Am I Wicked?

One of the most counterproductive things we can do with scripture is to take it out of context--even when it comes to the Book of Mormon. Actually..especially when it comes to the Book of Mormon.

If we read the Book of Mormon the wrong way regarding the concept of wickedness, it can be a real downer. If we read just a handful of verses out of context, for example, we might even think that it’s not worth trying to reach heaven anymore. Since depression and thoughts of suicide are clearly not what the authors of the Book of Mormon were trying to engender in us, perhaps we need to discover a little context surrounding the subject of wickedness in the Book of Mormon.

You may have noticed this seeming jab to the spiritual solar plexus about guilt and wickedness at the end of this verse, for example.
The spirit and the body shall be reunited again in its perfect form; both limb and joint shall be restored to its proper frame, even as we now are at this time; and we shall be brought to stand before God, knowing even as we know now, and have a bright recollection of all our guilt.
The beginning of the verse begins cheerily enough, talking about the gloriousness of the resurrection--but then the tone seems to suddenly change as it reminds us at that day what we will feel like if we still experience guilt.

Let’s see--a perfect, resurrected body...that is still wicked? That doesn’t sound good at all. In fact it almost sounds like I just lost my ticket to the celestial kingdom. Or did I?

The following entire verse doesn’t seem to give much comfort either, and perhaps even less than the one above, if we take this verse, too, out of context:
For our words will condemn us, yea, all our works will condemn us; we shall not be found spotless; and our thoughts will also condemn us; and in this awful state we shall not dare to look up to our God; and we would fain be glad if we could command the rocks and the mountains to fall upon us to hide us from his presence.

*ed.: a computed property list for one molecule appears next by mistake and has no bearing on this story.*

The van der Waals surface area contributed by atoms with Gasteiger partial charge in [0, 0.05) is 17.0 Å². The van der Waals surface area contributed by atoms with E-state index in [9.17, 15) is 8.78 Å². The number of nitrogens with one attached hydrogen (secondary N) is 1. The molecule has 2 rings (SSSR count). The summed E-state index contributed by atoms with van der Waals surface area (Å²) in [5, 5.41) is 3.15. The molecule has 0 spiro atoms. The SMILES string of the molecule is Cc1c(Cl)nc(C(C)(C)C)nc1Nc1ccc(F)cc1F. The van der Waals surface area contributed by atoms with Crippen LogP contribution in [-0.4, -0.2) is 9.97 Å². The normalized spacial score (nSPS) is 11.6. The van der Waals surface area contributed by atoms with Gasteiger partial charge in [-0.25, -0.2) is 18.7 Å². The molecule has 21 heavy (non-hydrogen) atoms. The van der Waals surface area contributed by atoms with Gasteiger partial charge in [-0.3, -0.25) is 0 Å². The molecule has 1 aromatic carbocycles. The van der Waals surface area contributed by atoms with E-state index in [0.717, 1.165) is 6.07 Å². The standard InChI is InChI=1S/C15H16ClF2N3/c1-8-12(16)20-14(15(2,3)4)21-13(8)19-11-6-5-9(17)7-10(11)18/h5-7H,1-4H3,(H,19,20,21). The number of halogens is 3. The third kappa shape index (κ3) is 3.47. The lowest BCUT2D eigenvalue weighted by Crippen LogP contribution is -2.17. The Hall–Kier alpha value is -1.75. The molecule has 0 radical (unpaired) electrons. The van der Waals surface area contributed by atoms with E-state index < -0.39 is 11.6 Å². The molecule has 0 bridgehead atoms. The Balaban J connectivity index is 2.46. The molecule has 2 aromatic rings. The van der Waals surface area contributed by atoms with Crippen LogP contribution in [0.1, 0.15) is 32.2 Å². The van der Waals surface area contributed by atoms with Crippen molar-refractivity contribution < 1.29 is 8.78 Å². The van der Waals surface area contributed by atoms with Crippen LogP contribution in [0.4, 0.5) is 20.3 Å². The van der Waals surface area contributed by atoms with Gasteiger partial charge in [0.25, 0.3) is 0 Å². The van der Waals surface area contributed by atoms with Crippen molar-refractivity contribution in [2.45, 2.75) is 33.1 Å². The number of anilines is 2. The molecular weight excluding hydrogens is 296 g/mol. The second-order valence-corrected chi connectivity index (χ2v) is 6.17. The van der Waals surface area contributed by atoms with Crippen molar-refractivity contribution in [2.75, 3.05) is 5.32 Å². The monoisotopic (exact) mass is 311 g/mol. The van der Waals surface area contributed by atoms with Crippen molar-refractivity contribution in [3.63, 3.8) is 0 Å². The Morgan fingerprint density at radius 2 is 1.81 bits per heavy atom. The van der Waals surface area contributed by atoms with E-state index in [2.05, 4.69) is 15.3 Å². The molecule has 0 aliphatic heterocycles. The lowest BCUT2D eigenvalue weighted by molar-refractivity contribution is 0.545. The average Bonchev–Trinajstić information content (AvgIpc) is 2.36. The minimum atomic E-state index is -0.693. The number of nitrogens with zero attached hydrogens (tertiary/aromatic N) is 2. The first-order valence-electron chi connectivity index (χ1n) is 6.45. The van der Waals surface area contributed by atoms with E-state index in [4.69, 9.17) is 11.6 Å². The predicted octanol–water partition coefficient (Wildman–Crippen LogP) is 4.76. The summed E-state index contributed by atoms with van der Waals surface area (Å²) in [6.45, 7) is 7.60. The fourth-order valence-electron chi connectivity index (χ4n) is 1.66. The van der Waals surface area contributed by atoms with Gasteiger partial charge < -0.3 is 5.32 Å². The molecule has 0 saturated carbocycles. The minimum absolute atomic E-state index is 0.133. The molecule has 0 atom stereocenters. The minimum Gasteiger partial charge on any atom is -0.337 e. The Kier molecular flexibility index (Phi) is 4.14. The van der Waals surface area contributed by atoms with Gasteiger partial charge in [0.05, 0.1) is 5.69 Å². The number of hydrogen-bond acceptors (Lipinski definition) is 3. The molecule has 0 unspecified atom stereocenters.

You mean all of my words and works will condemn me? Every mean thing I ever said? And that candy bar I stole from the grocery store is going to come back to haunt me? And God’s going to remember when I drank those few beers and smoke those cigarettes? Or that hand gesture and filthy language that I used to that little old lady who cut me off in traffic? Maybe God is Zeus after all. Just reading the above verse makes me a little bit uncomfortable even thinking about being in his presence. But should it?

Now, moving on to the next verse, as if my out-of-context self can’t get any more depressed, now I feel even worse because it seems to be inviting me to compare myself with those families who come to church every week, who seem to have everything going right for them and who have nary a care in the world--you know, the “righteous”.

we shall have a perfect knowledge of all our guilt, and our uncleanness, and our nakedness; [but] the righteous shall have a perfect knowledge of their enjoyment, and their righteousness, being clothed with purity, yea, even with the robe of righteousness.
But wait a it really trying to get me to compare myself with anyone at all?

To make matters seemingly worse to the hopelessly out-of-context reader, the Book of Mormon reminds us that this earth life is a serious probation and warns us about wasting our time while we’re here: